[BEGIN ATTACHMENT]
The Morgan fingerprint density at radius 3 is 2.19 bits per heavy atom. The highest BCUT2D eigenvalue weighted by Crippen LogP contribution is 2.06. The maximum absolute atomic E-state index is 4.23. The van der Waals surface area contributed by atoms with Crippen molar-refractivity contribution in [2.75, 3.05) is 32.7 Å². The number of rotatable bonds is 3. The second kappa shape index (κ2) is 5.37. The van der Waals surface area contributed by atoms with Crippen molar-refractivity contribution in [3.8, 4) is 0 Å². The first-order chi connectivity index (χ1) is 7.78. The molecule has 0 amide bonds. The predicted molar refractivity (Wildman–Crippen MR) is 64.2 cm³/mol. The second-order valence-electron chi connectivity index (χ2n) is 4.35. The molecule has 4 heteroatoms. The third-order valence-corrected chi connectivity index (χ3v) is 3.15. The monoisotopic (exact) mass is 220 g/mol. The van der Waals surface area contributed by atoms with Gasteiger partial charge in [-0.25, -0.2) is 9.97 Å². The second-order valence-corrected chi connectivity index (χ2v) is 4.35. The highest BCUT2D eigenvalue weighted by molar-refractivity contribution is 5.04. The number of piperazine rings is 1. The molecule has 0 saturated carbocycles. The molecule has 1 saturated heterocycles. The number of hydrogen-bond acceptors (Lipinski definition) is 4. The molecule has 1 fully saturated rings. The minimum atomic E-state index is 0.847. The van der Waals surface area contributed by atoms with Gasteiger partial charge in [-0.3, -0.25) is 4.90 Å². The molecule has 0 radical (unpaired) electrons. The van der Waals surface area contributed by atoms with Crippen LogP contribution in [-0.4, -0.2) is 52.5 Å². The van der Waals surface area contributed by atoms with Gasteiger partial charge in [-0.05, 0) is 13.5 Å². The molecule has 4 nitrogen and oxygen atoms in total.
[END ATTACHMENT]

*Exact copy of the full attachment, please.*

The Morgan fingerprint density at radius 3 is 2.19 bits per heavy atom. The highest BCUT2D eigenvalue weighted by Crippen LogP contribution is 2.06. The maximum absolute atomic E-state index is 4.23. The van der Waals surface area contributed by atoms with Crippen molar-refractivity contribution in [2.75, 3.05) is 32.7 Å². The number of rotatable bonds is 3. The second kappa shape index (κ2) is 5.37. The van der Waals surface area contributed by atoms with Crippen molar-refractivity contribution in [3.8, 4) is 0 Å². The first-order chi connectivity index (χ1) is 7.78. The molecule has 0 amide bonds. The predicted molar refractivity (Wildman–Crippen MR) is 64.2 cm³/mol. The second-order valence-electron chi connectivity index (χ2n) is 4.35. The molecule has 4 heteroatoms. The third-order valence-corrected chi connectivity index (χ3v) is 3.15. The monoisotopic (exact) mass is 220 g/mol. The van der Waals surface area contributed by atoms with Gasteiger partial charge in [-0.25, -0.2) is 9.97 Å². The second-order valence-corrected chi connectivity index (χ2v) is 4.35. The highest BCUT2D eigenvalue weighted by molar-refractivity contribution is 5.04. The number of piperazine rings is 1. The molecule has 0 saturated carbocycles. The molecule has 1 saturated heterocycles. The number of hydrogen-bond acceptors (Lipinski definition) is 4. The molecule has 1 fully saturated rings. The minimum atomic E-state index is 0.847. The van der Waals surface area contributed by atoms with Gasteiger partial charge in [-0.3, -0.25) is 4.90 Å². The molecule has 0 radical (unpaired) electrons. The van der Waals surface area contributed by atoms with Crippen LogP contribution in [-0.4, -0.2) is 52.5 Å². The van der Waals surface area contributed by atoms with Gasteiger partial charge in [-0.05, 0) is 13.5 Å². The molecule has 4 nitrogen and oxygen atoms in total.